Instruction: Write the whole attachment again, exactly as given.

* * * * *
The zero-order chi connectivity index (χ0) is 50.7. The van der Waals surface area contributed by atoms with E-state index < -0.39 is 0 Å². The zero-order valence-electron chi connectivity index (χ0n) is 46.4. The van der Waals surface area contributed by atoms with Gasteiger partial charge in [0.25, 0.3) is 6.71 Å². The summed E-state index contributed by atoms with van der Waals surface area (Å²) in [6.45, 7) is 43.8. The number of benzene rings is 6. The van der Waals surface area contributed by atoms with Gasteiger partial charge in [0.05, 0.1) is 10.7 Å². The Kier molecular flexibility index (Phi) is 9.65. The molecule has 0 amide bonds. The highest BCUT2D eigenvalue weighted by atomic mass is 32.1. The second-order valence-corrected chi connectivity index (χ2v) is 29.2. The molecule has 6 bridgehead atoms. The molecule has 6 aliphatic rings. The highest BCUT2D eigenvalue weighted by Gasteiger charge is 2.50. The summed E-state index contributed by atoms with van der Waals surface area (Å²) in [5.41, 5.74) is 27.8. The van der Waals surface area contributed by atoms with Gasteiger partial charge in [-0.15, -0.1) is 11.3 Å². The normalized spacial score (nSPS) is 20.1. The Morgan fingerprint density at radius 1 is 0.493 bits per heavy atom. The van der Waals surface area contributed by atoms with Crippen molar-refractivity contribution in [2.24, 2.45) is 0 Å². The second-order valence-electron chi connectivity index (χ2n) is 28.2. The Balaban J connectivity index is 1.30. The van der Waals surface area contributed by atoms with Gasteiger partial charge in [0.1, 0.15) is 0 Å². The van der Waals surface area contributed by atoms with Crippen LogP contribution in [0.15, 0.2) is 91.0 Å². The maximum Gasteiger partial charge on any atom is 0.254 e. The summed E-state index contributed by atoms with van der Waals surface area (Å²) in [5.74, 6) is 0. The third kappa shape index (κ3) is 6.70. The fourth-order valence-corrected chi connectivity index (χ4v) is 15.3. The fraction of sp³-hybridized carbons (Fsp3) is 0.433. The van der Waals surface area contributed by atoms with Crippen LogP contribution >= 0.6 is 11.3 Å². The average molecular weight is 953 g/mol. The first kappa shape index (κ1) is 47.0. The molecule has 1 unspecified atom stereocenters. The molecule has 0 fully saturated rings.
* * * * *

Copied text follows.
The zero-order chi connectivity index (χ0) is 50.7. The van der Waals surface area contributed by atoms with E-state index < -0.39 is 0 Å². The zero-order valence-electron chi connectivity index (χ0n) is 46.4. The van der Waals surface area contributed by atoms with Gasteiger partial charge in [0.25, 0.3) is 6.71 Å². The summed E-state index contributed by atoms with van der Waals surface area (Å²) in [6.45, 7) is 43.8. The number of benzene rings is 6. The van der Waals surface area contributed by atoms with Gasteiger partial charge in [0.05, 0.1) is 10.7 Å². The Kier molecular flexibility index (Phi) is 9.65. The molecule has 0 amide bonds. The highest BCUT2D eigenvalue weighted by atomic mass is 32.1. The second-order valence-corrected chi connectivity index (χ2v) is 29.2. The molecule has 6 bridgehead atoms. The molecule has 6 aliphatic rings. The highest BCUT2D eigenvalue weighted by Gasteiger charge is 2.50. The summed E-state index contributed by atoms with van der Waals surface area (Å²) in [5.41, 5.74) is 27.8. The van der Waals surface area contributed by atoms with Gasteiger partial charge in [-0.15, -0.1) is 11.3 Å². The normalized spacial score (nSPS) is 20.1. The Morgan fingerprint density at radius 1 is 0.493 bits per heavy atom. The van der Waals surface area contributed by atoms with Crippen molar-refractivity contribution in [2.24, 2.45) is 0 Å². The second-order valence-electron chi connectivity index (χ2n) is 28.2. The Balaban J connectivity index is 1.30. The van der Waals surface area contributed by atoms with Gasteiger partial charge in [0.1, 0.15) is 0 Å². The van der Waals surface area contributed by atoms with Crippen LogP contribution in [0.15, 0.2) is 91.0 Å². The maximum Gasteiger partial charge on any atom is 0.254 e. The summed E-state index contributed by atoms with van der Waals surface area (Å²) in [5.74, 6) is 0. The third kappa shape index (κ3) is 6.70. The fourth-order valence-corrected chi connectivity index (χ4v) is 15.3. The fraction of sp³-hybridized carbons (Fsp3) is 0.433. The van der Waals surface area contributed by atoms with Crippen LogP contribution >= 0.6 is 11.3 Å². The average molecular weight is 953 g/mol. The first kappa shape index (κ1) is 47.0. The molecule has 1 unspecified atom stereocenters. The molecule has 0 fully saturated rings.